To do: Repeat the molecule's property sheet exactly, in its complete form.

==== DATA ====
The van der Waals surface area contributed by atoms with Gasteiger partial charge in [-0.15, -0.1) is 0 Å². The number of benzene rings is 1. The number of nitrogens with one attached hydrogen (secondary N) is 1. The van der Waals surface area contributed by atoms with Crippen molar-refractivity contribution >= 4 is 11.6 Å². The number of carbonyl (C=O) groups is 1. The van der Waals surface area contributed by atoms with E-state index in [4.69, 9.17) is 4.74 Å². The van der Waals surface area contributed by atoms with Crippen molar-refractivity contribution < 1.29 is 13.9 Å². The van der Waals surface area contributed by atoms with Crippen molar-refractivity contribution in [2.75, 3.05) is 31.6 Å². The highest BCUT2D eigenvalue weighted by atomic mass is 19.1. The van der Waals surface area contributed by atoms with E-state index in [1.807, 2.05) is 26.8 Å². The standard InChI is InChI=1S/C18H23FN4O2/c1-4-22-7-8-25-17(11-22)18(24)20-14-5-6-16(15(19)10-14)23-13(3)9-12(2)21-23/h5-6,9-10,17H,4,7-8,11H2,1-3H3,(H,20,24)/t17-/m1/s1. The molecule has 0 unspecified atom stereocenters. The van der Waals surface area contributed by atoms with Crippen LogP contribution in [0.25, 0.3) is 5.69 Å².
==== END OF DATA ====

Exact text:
The van der Waals surface area contributed by atoms with Gasteiger partial charge in [-0.15, -0.1) is 0 Å². The number of benzene rings is 1. The number of nitrogens with one attached hydrogen (secondary N) is 1. The van der Waals surface area contributed by atoms with Crippen molar-refractivity contribution >= 4 is 11.6 Å². The number of carbonyl (C=O) groups is 1. The van der Waals surface area contributed by atoms with E-state index in [4.69, 9.17) is 4.74 Å². The van der Waals surface area contributed by atoms with Crippen molar-refractivity contribution < 1.29 is 13.9 Å². The van der Waals surface area contributed by atoms with Crippen molar-refractivity contribution in [2.75, 3.05) is 31.6 Å². The highest BCUT2D eigenvalue weighted by atomic mass is 19.1. The van der Waals surface area contributed by atoms with E-state index in [1.807, 2.05) is 26.8 Å². The standard InChI is InChI=1S/C18H23FN4O2/c1-4-22-7-8-25-17(11-22)18(24)20-14-5-6-16(15(19)10-14)23-13(3)9-12(2)21-23/h5-6,9-10,17H,4,7-8,11H2,1-3H3,(H,20,24)/t17-/m1/s1. The molecule has 0 unspecified atom stereocenters. The van der Waals surface area contributed by atoms with Crippen LogP contribution in [0.25, 0.3) is 5.69 Å².